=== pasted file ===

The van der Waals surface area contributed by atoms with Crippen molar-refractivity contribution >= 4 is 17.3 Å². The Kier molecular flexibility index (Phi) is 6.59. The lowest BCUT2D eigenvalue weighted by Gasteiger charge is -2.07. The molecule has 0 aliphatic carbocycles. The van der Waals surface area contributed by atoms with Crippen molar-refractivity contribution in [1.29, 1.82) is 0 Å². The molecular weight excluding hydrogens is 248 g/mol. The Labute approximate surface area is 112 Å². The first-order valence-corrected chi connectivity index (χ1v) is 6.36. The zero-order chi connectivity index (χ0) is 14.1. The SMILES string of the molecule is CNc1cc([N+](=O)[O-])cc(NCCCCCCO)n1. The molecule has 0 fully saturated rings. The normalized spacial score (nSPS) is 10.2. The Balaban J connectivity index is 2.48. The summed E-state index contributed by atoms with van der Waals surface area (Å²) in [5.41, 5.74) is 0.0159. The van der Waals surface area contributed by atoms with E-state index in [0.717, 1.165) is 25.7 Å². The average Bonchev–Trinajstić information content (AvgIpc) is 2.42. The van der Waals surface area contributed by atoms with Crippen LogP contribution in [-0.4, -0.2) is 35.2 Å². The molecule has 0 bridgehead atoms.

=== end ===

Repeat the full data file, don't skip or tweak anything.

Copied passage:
The van der Waals surface area contributed by atoms with Crippen molar-refractivity contribution >= 4 is 17.3 Å². The Kier molecular flexibility index (Phi) is 6.59. The lowest BCUT2D eigenvalue weighted by Gasteiger charge is -2.07. The molecule has 0 aliphatic carbocycles. The van der Waals surface area contributed by atoms with Crippen molar-refractivity contribution in [1.29, 1.82) is 0 Å². The molecular weight excluding hydrogens is 248 g/mol. The Labute approximate surface area is 112 Å². The first-order valence-corrected chi connectivity index (χ1v) is 6.36. The zero-order chi connectivity index (χ0) is 14.1. The SMILES string of the molecule is CNc1cc([N+](=O)[O-])cc(NCCCCCCO)n1. The molecule has 0 fully saturated rings. The normalized spacial score (nSPS) is 10.2. The Balaban J connectivity index is 2.48. The summed E-state index contributed by atoms with van der Waals surface area (Å²) in [5.41, 5.74) is 0.0159. The van der Waals surface area contributed by atoms with E-state index in [0.717, 1.165) is 25.7 Å². The average Bonchev–Trinajstić information content (AvgIpc) is 2.42. The van der Waals surface area contributed by atoms with Crippen LogP contribution in [-0.4, -0.2) is 35.2 Å². The molecule has 0 bridgehead atoms.